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Why A Covid Negative Test Does Not Mean A Thanksgiving Segura



With many preparing to head home for Thanksgiving, COVID-19 testing sites across the country are reporting long lines and hours-long wait times. But testing negative isn’t a surefire way to ensure a virus-free Thanksgiving.

Health experts warn that a negative test may cause more harm than good when people begin relying on them as a guarantee for indicating virus levels.

“There’s a false sense of security because what the testing is telling you is at that point, is that when you had the test, you were either COVID negative or COVID positive,” Neysa Ernst, a nurse manager at Johns Hopkins Hospital’s biocontainment unit, told Newsweek. “It’s not like I got the flu shot, now I’m not going to have the flu.”

Dr. Roy Gulick, chief of infectious diseases at Weill Cornell Medicine and NewYork-Presbyterian, agreed that coronavirus tests can mislead people into thinking that it is safe to gather with their families next weekend.

“If you want to be completely safe that you have not acquired the infection and couldn’t transmit it to another person, 14 days have to go by,” Gulick said.

People line up for COVID-19 tests at Judiciary Square in Washington, D.C., on November 18. Neysa Ernst of Johns Hopkins Hospital says that even short trips, like shopping for cranberry sauce and stuffing, could cause re-exposure.
Mandel Ngan/AFP

While some may think it will be safe if everyone attending a Thanksgiving gathering tests negative, Ernst urged people to reconsider.

“This mentality of ‘as long as everyone gets tested, they’re safe’ is also a false sense of security,” she said. “There’s asymptomatic spread. People don’t even have to know they had the virus. They take their temperature that morning, they’re fine, they go to Thanksgiving gathering and someone else gets infected.”

“We know of all the places people pick up COVID, indoor dining in restaurants has been the highest risk, so you could extrapolate that to a large indoor gathering for Thanksgiving dinner,” Gulick said. “It really does raise concern about what we usually do.”

Ernst also pointed to the already overwhelmed health care systems facing an onslaught of coronavirus hospitalizations.

“The Midwest was relatively unaffected in the first surge, but everyday I get tweets from hospitals in Midwest saying, ‘We’re full. We have no ICU capacity,'” she said. “We really need to change our quickly if we want to have any hope of this not becoming even more of raging wildfire than it already is.”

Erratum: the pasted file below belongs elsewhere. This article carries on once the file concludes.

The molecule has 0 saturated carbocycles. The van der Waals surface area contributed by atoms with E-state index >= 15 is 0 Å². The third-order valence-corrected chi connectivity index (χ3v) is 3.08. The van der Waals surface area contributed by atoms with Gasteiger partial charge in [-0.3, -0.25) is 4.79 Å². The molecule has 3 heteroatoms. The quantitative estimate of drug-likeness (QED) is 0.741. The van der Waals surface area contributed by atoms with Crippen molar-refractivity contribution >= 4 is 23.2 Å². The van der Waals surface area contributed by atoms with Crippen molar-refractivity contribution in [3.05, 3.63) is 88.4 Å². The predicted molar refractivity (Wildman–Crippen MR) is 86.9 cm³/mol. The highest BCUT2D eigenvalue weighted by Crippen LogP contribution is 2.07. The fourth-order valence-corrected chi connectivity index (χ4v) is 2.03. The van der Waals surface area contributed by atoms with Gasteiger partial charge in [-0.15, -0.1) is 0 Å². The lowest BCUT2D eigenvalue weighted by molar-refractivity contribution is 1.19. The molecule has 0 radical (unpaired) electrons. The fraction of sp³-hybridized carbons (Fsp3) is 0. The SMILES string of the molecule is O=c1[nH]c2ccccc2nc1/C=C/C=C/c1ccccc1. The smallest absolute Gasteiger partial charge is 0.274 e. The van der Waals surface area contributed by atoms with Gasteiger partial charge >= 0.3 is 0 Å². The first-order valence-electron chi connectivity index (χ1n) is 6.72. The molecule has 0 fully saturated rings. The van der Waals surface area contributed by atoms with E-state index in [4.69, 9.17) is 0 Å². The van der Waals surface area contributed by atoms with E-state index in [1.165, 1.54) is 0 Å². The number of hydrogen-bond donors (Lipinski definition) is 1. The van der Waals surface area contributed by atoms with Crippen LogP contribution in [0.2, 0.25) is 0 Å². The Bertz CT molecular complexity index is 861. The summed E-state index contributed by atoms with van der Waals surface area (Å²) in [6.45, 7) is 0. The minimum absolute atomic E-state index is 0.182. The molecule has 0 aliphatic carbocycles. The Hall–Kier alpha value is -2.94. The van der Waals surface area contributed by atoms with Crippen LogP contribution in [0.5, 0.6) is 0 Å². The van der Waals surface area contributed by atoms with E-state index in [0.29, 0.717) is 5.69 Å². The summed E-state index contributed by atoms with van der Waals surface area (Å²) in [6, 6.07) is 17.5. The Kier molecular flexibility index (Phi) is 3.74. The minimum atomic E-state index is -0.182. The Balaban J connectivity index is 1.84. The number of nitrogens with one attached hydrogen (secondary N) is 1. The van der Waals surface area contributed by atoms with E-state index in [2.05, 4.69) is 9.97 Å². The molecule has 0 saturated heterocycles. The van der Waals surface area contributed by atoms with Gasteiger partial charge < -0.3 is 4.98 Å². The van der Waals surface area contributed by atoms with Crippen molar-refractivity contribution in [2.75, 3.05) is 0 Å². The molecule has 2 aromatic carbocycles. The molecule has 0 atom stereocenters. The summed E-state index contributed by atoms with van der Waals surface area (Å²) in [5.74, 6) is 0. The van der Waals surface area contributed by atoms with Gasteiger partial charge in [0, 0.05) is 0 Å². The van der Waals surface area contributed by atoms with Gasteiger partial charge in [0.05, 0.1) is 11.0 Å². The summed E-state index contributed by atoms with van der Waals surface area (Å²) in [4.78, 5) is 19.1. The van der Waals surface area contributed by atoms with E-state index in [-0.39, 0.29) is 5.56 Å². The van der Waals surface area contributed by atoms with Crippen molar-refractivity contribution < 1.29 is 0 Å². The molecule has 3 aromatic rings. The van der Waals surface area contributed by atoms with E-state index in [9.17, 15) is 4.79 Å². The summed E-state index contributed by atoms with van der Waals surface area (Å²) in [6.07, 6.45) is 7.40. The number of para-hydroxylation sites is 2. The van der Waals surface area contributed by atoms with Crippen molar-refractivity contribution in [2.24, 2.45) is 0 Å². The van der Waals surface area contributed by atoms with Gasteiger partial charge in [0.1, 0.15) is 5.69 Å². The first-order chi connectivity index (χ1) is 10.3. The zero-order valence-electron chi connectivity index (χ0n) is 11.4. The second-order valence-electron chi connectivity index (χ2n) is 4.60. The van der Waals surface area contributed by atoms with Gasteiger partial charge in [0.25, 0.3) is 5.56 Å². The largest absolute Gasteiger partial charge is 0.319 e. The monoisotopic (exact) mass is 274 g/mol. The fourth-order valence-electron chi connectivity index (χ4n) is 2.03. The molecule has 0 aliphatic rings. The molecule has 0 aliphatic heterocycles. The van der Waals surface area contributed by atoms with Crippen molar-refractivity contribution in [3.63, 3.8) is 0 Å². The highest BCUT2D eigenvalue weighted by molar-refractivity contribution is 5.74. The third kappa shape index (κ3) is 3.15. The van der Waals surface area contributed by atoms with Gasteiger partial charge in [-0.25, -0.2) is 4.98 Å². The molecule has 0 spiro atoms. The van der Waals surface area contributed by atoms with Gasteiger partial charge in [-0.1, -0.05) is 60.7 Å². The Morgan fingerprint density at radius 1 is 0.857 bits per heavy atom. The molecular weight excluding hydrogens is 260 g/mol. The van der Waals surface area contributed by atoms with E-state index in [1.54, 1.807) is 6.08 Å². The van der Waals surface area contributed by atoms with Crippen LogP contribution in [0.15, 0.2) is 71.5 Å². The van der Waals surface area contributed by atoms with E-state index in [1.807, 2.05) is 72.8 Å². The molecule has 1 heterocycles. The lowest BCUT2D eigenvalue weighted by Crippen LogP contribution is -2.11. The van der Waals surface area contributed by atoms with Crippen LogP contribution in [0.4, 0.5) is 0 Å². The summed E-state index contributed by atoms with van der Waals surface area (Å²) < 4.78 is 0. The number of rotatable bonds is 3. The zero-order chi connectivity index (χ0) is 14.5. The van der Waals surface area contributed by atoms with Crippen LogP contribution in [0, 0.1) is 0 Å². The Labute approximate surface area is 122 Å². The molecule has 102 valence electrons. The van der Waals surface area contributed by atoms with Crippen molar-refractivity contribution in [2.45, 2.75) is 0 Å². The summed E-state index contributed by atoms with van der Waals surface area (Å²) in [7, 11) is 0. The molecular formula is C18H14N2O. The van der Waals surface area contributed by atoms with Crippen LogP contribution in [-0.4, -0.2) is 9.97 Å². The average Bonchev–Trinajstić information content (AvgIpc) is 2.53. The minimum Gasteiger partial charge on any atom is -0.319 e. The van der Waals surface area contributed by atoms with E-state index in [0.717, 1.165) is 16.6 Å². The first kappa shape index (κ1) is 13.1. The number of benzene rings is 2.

Ernst is concerned that these hospitals will face even greater fallout after the Thanksgiving weekend, if people continue to gather.

“Hospitals are going to look like they did back in March or April where elective procedures are canceled,” she said.

“There’s not an unlimited pool of health care workers. There’s not an unlimited pool of hospital beds,” she added. “If you have health care workers that start to contract COVID, then you’re not going to have a health care provider to take care of that patient and that’s going to get even worse.”

Gulick is hopeful that this may be the only Thanksgiving that families and friends will have to cancel gatherings in efforts to prevent an outbreak.

“It may be that this is the only Thanksgiving that we need to change what we do to a major extent,” he said. “If the vaccine is rolled out later this month or into December and next year, then hopefully the pandemic can come under control and next Thanksgiving will be a different story.”

“Let’s be careful and respectful around our families. We all have family members that are at high risk for severe COVID, either because of their age or because of underlying conditions. This is not a year you want to pass the virus to those family members. People should take every precaution this year not to do that,” he added.

Update 18/11/20 5:32 p.m. This story was updated to include more information about Roy Gulick’s affiliation.



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